The report added: “There is an expectation of ethnic minority voices at the top of politics – across the political parties, and in law, education, medicine, business, media and culture – that did not exist a generation ago and is still too rare elsewhere.”

Bame acronym

The commission recommended that the acronym Bame (black, Asian and ,minority ethnic) should no longer be used as differences between groups are as important as what they have in common.

The commission said use of the acronym “disguises huge differences in outcomes between ethnic groups” which “allows our institutions and businesses to point to the success of some Bame people in their organisation and absolve themselves of responsibility for people from those minority groups that are doing less well”. 

Education

When it comes to education, the report said children from many non-white communities do as well or better than white pupils in compulsory education, with black Caribbean pupils the only group to perform less well.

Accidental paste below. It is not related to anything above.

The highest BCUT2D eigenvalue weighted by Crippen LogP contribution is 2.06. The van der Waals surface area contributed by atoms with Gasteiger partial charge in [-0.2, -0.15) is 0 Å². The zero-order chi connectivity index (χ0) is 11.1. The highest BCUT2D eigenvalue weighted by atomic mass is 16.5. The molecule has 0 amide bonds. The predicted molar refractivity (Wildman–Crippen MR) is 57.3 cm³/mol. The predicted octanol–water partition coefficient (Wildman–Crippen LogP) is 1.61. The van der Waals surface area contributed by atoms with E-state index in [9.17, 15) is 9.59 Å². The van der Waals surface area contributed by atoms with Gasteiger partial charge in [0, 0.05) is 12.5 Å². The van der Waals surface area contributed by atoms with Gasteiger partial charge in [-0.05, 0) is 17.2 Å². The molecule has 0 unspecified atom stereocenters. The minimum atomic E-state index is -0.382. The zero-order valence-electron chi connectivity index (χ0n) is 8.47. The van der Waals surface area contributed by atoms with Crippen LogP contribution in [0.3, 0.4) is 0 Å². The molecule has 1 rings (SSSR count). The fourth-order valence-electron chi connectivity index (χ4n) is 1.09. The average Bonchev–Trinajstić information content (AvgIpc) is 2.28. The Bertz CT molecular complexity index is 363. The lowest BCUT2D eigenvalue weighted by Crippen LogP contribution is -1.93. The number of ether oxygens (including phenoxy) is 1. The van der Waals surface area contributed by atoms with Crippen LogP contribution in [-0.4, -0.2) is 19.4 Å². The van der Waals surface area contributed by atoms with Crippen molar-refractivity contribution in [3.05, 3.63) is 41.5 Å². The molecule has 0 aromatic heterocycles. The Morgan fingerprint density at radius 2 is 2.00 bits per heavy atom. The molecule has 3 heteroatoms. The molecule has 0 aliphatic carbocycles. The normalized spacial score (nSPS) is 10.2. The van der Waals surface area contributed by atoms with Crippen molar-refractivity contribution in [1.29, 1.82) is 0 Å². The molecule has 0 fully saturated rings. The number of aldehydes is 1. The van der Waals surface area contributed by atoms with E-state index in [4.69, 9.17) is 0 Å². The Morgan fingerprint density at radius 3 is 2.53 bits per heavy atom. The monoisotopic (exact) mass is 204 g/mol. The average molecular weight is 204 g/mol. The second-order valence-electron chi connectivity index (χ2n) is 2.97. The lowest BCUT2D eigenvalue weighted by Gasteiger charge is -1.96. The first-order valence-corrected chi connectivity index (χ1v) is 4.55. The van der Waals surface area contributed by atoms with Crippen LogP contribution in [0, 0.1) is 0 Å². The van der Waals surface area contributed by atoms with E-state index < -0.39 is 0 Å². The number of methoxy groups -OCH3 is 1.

When comparing GCSE grades in English and maths, the white British group ranked 10th in attainment, with the Chinese and Indian ethnic groups outperform that group by wide margins, the report suggested.

The commission said that education had been the “single most emphatic success story of the British ethnic minority experience”, though it acknowledged that some groups “experience lower than average educational outcomes which can have a significant impact on employment rates, earnings and general wellbeing”.

It said that a higher percentage of ethnic minority young people attend university compared with white British young people – but the latter have the best outcomes at top universities.

“Too many people are dropping out of university or not getting graduate jobs several years after graduating,” a summary of the report said.

It called for guidance to be issued to higher education institutions to help reduce disparities in applications at an earlier stage.